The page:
(844) 627-8267 | Info@NationalCyberSecurity
(844) 627-8267 | Info@NationalCyberSecurity

Sheriff offers back to school safety tips | #childsafety | #kids | #chldern | #parents | #schoolsafey

School started back Monday, and Burke County Sheriff Banks Hinceman is offering tips to make sure children stay safe this school year.

“Parents have an opportunity as the school year begins to share some important information about personal safety with their children. Teaching kids about potential dangers can help them learn to avoid those dangers,” Hinceman said.

Hinceman encouraged parents to take time at the start of the school year to check the location sharing settings on their children’s electronic devices to be sure this information is not easily available via device applications.

“The start of the school year is also a really good time to remind your kids just how much information is available about us online,” Hinceman said. “We must teach our children that people who do not have their best interest at heart can use that personal information in a way that might put them in danger.”

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Hinceman said children should remember to always walk with a friend – two heads are better than one, especially if there’s an emergency.

Avoid wearing headphones while walking alone or with friends. This will make it easier to hear your surroundings and know if someone is approaching you.

A stranger is anyone you or your parents don’t know well, and never take anything like candy or medicine from someone you don’t know. It may have a dangerous substance that could hurt you.

If a stranger stops to ask you questions, keep walking. Do not approach their vehicle, even if they call you by name. They could have seen your name on a backpack or lunchbox, or even in a local newspaper or on social media.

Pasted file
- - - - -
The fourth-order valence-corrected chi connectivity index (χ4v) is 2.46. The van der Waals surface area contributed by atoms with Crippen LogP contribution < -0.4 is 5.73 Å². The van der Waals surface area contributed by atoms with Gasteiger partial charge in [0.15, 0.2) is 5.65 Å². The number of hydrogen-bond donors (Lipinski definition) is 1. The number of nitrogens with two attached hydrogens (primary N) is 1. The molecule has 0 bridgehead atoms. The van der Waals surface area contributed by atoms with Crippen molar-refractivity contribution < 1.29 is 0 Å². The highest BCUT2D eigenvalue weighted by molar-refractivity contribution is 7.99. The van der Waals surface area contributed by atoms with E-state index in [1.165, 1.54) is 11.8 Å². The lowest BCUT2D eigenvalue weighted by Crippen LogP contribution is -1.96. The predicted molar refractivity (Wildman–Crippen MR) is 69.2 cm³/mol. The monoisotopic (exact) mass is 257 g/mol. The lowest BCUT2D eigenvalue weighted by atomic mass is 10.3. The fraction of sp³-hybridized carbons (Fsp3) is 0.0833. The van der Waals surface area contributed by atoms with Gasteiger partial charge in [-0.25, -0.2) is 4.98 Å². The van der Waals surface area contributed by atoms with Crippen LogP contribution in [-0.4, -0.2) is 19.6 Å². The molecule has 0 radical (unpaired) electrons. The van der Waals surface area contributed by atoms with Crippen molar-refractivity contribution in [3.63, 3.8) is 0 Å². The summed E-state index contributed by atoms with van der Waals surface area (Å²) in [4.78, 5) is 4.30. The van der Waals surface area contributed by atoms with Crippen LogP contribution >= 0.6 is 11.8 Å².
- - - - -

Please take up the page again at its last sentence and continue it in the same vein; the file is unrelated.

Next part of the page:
Strangers can use tricky tactics to persuade you to go with them, like asking you to walk with them so they can show you something, asking you to help look for a lost pet or person or telling you that your parents are hurt and offering to take you to them, Hinceman said. Unless you know the person, do not go with them.

If you think you’re in trouble, yell for help and run to the nearest business, school, crossing guard or law enforcement officer.

Always tell an adult you trust like a parent, family member or teacher if a stranger has approached you, and never share your personal information like your name and address with someone you don’t know.

Families should look to establish a secret family “code word,” and children should be taught never to go with someone who doesn’t know the code word.

“By taking the time to carefully prepare your child on how to handle these situations, you can ensure your child’s safety whether they are on their way to school or an after-school activity, heading home, playing on a playground or riding their bikes,” Hinceman said.

He also encouraged parents to continue to educate their students about the danger of drugs and substances that can hurt them.


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